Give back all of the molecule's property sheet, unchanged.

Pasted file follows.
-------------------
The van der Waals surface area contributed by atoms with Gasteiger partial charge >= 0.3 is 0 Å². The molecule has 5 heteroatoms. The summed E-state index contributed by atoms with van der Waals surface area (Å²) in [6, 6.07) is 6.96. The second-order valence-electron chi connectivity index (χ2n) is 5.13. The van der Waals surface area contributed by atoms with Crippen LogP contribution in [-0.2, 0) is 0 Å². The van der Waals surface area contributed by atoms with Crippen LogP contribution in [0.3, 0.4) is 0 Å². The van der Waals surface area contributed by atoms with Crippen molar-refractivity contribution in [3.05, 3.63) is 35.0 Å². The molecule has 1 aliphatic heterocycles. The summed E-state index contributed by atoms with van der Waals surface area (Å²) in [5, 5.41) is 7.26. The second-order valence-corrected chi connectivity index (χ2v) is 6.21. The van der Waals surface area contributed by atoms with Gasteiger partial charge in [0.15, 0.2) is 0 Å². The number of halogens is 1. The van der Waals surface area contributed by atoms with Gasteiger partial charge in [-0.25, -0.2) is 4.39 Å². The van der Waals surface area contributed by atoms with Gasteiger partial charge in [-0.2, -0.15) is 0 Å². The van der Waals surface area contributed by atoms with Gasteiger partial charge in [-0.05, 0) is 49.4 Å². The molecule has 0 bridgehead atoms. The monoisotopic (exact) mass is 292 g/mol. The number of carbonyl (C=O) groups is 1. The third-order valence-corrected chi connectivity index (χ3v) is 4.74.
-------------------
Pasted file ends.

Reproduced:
The van der Waals surface area contributed by atoms with Gasteiger partial charge >= 0.3 is 0 Å². The molecule has 5 heteroatoms. The summed E-state index contributed by atoms with van der Waals surface area (Å²) in [6, 6.07) is 6.96. The second-order valence-electron chi connectivity index (χ2n) is 5.13. The van der Waals surface area contributed by atoms with Crippen LogP contribution in [-0.2, 0) is 0 Å². The van der Waals surface area contributed by atoms with Crippen LogP contribution in [0.3, 0.4) is 0 Å². The van der Waals surface area contributed by atoms with Crippen molar-refractivity contribution in [3.05, 3.63) is 35.0 Å². The molecule has 1 aliphatic heterocycles. The summed E-state index contributed by atoms with van der Waals surface area (Å²) in [5, 5.41) is 7.26. The second-order valence-corrected chi connectivity index (χ2v) is 6.21. The van der Waals surface area contributed by atoms with Gasteiger partial charge in [0.15, 0.2) is 0 Å². The number of halogens is 1. The van der Waals surface area contributed by atoms with Gasteiger partial charge in [-0.25, -0.2) is 4.39 Å². The van der Waals surface area contributed by atoms with Gasteiger partial charge in [-0.2, -0.15) is 0 Å². The van der Waals surface area contributed by atoms with Gasteiger partial charge in [-0.05, 0) is 49.4 Å². The molecule has 0 bridgehead atoms. The monoisotopic (exact) mass is 292 g/mol. The number of carbonyl (C=O) groups is 1. The third-order valence-corrected chi connectivity index (χ3v) is 4.74.